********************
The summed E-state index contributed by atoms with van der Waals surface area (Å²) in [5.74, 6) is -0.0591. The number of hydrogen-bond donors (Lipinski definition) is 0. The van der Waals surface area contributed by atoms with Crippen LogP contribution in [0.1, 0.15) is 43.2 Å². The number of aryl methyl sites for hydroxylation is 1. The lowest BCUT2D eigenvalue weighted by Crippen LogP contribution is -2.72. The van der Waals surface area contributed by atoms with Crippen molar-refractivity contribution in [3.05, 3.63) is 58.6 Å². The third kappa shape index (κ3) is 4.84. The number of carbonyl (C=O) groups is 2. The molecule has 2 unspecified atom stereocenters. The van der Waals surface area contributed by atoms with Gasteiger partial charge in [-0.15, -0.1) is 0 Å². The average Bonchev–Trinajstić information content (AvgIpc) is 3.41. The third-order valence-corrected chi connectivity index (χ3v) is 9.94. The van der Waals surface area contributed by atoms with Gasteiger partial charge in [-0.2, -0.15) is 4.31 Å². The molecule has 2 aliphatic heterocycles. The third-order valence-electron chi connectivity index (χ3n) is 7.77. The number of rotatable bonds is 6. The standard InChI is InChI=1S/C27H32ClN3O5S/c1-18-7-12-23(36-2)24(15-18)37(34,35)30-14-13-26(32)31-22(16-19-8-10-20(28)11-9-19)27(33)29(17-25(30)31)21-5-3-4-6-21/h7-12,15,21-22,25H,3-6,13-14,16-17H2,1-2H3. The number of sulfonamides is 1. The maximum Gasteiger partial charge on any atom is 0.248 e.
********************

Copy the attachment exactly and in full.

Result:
The summed E-state index contributed by atoms with van der Waals surface area (Å²) in [5.74, 6) is -0.0591. The number of hydrogen-bond donors (Lipinski definition) is 0. The van der Waals surface area contributed by atoms with Crippen LogP contribution in [0.1, 0.15) is 43.2 Å². The number of aryl methyl sites for hydroxylation is 1. The lowest BCUT2D eigenvalue weighted by Crippen LogP contribution is -2.72. The van der Waals surface area contributed by atoms with Crippen molar-refractivity contribution in [3.05, 3.63) is 58.6 Å². The third kappa shape index (κ3) is 4.84. The number of carbonyl (C=O) groups is 2. The molecule has 2 unspecified atom stereocenters. The van der Waals surface area contributed by atoms with Gasteiger partial charge in [-0.15, -0.1) is 0 Å². The average Bonchev–Trinajstić information content (AvgIpc) is 3.41. The third-order valence-corrected chi connectivity index (χ3v) is 9.94. The van der Waals surface area contributed by atoms with Gasteiger partial charge in [-0.2, -0.15) is 4.31 Å². The molecule has 2 aliphatic heterocycles. The third-order valence-electron chi connectivity index (χ3n) is 7.77. The number of rotatable bonds is 6. The standard InChI is InChI=1S/C27H32ClN3O5S/c1-18-7-12-23(36-2)24(15-18)37(34,35)30-14-13-26(32)31-22(16-19-8-10-20(28)11-9-19)27(33)29(17-25(30)31)21-5-3-4-6-21/h7-12,15,21-22,25H,3-6,13-14,16-17H2,1-2H3. The number of sulfonamides is 1. The maximum Gasteiger partial charge on any atom is 0.248 e.